Shadow of the Colossus. Hell, just look at the name. What is this game about? Well, there are only sixteen enemies in the entire game. Now you may be saying "but elsquanto, that's not epic/big/ suck!". Well, you haven't seen the size of the enemies. These bosses are the colossi, and they are bloody huge. There is no other way to describe it. They would fit in nicely with the number one on my list. Seriously though, I can't stress the size of these guys compared to your character. Flying serpants, armored hulking bipeds... the game reeks epicness from every pore.

While in previous games, you played the role as Mayor, in this game, you can be mayor of plenty of different cities. In essence - You terraform, name, and build a city upon an entire region larger than pretty much any modern day city. The amount of options you have are astounding. Monorails, Subways, Ground Highways, Elevated Highways, Elevated Railway, Parking Garages... and that's just for transportation. There are huge landmarks to purchase, everything from the Empire State Building to Alcatraz. Not to mention ordinances and mods to make your little patch the city of your dreams.

Another free roam game, this one is all about how you relate to different factions. The game contains a huge array of star systems, as well as planets to dock and trade at. There are the standard hospitable, safe trade lanes, but upon venturing into hidden dust clouds and hostile radioactive environments, you'll find secret bases, enemies and jump gates. But the true testament to the size of this game is the faction system. There are over thirty factions in the game, ranging from terrorists and pirates to security and corporations. Every decision you make will affect your relationship to the rest. For example, you may choose to destroy a Liberty Navy ship. Obviously, you would get bad rep from the Liberty and they may become hostile with you, but you would also become rivaled by the Kusari Navy, and all of Liberty's allies. However, you would become more liked by terrorist groups like Corsairs and Red Hessians. And there are plenty of factions, ships, guns, and places to see... better start.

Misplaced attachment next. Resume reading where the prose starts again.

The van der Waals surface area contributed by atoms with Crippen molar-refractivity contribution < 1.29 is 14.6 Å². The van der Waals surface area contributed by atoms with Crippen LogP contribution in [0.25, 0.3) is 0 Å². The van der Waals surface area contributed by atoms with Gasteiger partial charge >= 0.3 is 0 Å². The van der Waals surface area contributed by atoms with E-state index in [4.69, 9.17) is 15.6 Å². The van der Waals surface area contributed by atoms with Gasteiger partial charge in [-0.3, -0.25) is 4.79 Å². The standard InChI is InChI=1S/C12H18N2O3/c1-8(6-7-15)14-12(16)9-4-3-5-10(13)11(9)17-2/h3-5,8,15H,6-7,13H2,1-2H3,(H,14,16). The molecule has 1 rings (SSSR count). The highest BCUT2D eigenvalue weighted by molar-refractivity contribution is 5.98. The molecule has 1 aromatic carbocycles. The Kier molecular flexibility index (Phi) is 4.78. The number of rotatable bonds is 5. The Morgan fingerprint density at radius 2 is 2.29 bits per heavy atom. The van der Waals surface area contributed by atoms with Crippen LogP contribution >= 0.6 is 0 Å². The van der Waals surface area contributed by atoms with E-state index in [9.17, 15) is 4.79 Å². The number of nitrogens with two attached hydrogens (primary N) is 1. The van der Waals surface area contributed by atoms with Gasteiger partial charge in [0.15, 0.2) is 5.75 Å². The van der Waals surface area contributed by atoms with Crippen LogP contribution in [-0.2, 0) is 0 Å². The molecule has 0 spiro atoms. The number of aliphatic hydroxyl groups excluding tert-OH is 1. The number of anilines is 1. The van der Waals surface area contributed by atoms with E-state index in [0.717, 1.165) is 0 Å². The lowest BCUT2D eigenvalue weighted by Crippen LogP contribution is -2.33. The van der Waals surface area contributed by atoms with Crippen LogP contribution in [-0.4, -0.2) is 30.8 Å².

Every piece of the world. Four conquer the world campaigns correct right down to the most minute historical details. You can win the Cold War, be Alexander the Great, conquer Europe as Napoleon, or build your colonial dominance in the new world. Every one of these campaigns are true down to the last geographical detail. 24 different nations to play as, all with their own unique units. There are about 200 different units in the entire game, ranging from Hoplites to Stealth Bombers... and the best part is, you can make the latter fight the former. Even just looking at the things you can research, will daunt you with the attention to detail. In the Industrial Age, you may be researching Penecillin, but back in the Gunpowder age, it may be Cell theory. Simply an immense game with so much attention to detail, the classic RTS that every game should strive to be like.